stand up straight

Need to share some history?  Check out this vertical timeline for inspiration.

Why I love it

Straight up and down is fresh. It'll also force you out of PowerPoint (unless you have a really short history-- which is fine). This format would look great in a report or online. In this example, I love that content can be divided into two logical pieces on either side of the timeline. The color coding was a bit too much for me but it could work with a skinny-d down list of categories.

How you might use it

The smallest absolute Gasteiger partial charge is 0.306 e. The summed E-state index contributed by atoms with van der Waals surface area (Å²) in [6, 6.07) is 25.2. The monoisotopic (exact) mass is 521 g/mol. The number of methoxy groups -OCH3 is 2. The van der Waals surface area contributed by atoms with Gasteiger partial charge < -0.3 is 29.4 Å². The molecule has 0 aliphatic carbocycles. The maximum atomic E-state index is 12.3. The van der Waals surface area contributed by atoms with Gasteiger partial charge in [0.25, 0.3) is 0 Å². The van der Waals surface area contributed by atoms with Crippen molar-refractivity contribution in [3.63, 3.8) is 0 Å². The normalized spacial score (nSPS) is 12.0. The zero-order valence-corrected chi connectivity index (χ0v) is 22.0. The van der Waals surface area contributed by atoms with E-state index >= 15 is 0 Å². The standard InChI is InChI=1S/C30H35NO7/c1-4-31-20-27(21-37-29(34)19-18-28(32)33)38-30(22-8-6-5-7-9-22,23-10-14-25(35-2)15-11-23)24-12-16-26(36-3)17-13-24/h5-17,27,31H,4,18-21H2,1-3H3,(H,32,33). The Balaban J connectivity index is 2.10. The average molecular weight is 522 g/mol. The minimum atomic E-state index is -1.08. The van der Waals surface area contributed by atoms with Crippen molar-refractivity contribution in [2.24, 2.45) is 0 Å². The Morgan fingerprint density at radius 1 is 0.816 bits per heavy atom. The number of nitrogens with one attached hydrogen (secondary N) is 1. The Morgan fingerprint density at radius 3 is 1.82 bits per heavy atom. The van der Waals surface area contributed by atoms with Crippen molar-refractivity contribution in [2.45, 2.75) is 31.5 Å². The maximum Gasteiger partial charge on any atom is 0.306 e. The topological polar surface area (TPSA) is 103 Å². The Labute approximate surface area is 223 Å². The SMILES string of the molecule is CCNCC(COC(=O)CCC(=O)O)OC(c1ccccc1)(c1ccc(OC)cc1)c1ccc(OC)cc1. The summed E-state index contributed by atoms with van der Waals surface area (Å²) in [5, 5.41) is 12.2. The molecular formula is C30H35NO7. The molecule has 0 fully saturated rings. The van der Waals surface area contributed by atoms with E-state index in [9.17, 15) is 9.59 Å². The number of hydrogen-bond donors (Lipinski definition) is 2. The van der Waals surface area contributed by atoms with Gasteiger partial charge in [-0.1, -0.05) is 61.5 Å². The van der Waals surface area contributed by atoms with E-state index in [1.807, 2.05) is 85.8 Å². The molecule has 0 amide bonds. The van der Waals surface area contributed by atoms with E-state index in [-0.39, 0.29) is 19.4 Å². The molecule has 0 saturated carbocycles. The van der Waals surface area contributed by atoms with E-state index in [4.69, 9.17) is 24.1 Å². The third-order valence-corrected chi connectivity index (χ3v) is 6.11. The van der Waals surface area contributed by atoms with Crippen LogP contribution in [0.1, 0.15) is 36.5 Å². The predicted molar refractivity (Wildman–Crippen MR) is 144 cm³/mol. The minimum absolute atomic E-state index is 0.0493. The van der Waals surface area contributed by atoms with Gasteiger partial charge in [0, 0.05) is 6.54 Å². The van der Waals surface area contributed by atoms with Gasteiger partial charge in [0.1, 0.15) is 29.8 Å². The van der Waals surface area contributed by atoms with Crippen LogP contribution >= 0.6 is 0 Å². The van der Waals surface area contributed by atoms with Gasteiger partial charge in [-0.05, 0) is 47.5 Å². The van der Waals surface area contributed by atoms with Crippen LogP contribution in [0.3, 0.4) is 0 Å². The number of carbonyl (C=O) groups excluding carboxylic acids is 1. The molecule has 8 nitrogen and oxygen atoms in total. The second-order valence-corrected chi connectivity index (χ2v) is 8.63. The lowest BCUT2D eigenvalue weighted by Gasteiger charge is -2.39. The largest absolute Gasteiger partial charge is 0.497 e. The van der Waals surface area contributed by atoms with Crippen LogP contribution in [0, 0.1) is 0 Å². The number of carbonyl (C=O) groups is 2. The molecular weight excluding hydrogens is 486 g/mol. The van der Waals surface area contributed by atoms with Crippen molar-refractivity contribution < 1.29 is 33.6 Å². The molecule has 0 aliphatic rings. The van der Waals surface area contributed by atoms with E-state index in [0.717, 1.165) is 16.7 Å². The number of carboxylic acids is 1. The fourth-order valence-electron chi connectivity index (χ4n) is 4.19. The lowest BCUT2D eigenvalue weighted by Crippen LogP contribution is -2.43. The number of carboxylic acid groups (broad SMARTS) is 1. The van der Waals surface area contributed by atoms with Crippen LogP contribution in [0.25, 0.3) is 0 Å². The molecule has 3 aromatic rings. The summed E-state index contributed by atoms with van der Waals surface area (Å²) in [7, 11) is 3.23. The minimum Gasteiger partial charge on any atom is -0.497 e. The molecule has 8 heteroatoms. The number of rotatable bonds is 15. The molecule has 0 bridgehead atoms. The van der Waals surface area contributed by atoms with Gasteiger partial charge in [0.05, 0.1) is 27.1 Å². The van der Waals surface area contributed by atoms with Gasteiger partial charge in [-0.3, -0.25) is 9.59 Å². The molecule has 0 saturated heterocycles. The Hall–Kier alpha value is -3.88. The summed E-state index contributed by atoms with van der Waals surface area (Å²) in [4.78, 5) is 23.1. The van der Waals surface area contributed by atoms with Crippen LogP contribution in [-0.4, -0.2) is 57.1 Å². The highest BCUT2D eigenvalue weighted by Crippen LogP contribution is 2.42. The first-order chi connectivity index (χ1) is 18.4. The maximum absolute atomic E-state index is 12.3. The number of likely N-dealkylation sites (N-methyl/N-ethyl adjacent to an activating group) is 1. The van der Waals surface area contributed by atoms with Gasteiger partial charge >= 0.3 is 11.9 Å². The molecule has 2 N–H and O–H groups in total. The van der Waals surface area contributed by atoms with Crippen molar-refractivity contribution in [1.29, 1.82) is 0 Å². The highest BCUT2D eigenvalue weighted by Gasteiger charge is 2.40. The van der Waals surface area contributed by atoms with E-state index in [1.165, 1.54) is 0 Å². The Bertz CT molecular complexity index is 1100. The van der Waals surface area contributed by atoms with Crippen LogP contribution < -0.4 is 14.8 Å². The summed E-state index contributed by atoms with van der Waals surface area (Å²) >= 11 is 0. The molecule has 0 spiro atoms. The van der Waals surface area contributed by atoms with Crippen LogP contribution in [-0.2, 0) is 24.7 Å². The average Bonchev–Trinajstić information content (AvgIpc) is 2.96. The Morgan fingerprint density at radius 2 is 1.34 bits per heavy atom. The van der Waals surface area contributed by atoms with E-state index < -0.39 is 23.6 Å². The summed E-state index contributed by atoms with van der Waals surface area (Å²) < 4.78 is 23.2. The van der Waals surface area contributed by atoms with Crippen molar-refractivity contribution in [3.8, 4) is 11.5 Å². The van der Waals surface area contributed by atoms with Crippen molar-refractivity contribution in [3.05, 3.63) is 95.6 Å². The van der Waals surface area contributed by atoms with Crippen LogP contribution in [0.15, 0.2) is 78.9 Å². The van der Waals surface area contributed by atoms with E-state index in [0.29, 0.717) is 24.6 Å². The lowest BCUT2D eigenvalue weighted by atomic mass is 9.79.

To introduce yourself.  I see this and immediately think of the quals section on a proposal. Shift gears to look at this from the perspective of your firm or your program and you might imagine project summaries down the left and corporate qualifications or skills going down the right. Looking at the two components side-by-side is compelling and pulls people in. During proposal evaluations, our clients are choked with page after page of table templates and, I'd imagine, would consider this a fresh air. You could set this up once to convey the firm's history and growth, then just do minor edits to ensure you hit the appropriate key words when including it in a proposal. For federal program managers, similarly you could have project phases running down the left and accomplishments on the right. This format helps put the entire program in context on a single sheet.